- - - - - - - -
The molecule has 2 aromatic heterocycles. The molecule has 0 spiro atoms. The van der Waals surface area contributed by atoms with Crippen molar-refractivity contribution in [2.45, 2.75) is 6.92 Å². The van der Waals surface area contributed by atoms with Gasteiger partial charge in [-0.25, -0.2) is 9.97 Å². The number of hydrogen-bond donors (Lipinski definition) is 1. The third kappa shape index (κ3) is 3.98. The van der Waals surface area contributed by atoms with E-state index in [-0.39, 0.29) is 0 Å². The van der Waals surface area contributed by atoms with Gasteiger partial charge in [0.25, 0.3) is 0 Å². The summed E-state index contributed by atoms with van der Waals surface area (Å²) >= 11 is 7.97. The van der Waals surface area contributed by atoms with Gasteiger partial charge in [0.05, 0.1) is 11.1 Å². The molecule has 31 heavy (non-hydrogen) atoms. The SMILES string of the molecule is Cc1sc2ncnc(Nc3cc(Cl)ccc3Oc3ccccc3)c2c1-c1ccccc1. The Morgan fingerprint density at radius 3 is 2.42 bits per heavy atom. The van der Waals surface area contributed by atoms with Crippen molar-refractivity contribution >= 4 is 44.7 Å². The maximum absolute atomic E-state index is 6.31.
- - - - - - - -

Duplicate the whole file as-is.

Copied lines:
The molecule has 2 aromatic heterocycles. The molecule has 0 spiro atoms. The van der Waals surface area contributed by atoms with Crippen molar-refractivity contribution in [2.45, 2.75) is 6.92 Å². The van der Waals surface area contributed by atoms with Gasteiger partial charge in [-0.25, -0.2) is 9.97 Å². The number of hydrogen-bond donors (Lipinski definition) is 1. The third kappa shape index (κ3) is 3.98. The van der Waals surface area contributed by atoms with E-state index in [-0.39, 0.29) is 0 Å². The van der Waals surface area contributed by atoms with Gasteiger partial charge in [0.25, 0.3) is 0 Å². The summed E-state index contributed by atoms with van der Waals surface area (Å²) >= 11 is 7.97. The van der Waals surface area contributed by atoms with Gasteiger partial charge in [0.05, 0.1) is 11.1 Å². The molecule has 31 heavy (non-hydrogen) atoms. The SMILES string of the molecule is Cc1sc2ncnc(Nc3cc(Cl)ccc3Oc3ccccc3)c2c1-c1ccccc1. The Morgan fingerprint density at radius 3 is 2.42 bits per heavy atom. The van der Waals surface area contributed by atoms with Crippen molar-refractivity contribution >= 4 is 44.7 Å². The maximum absolute atomic E-state index is 6.31.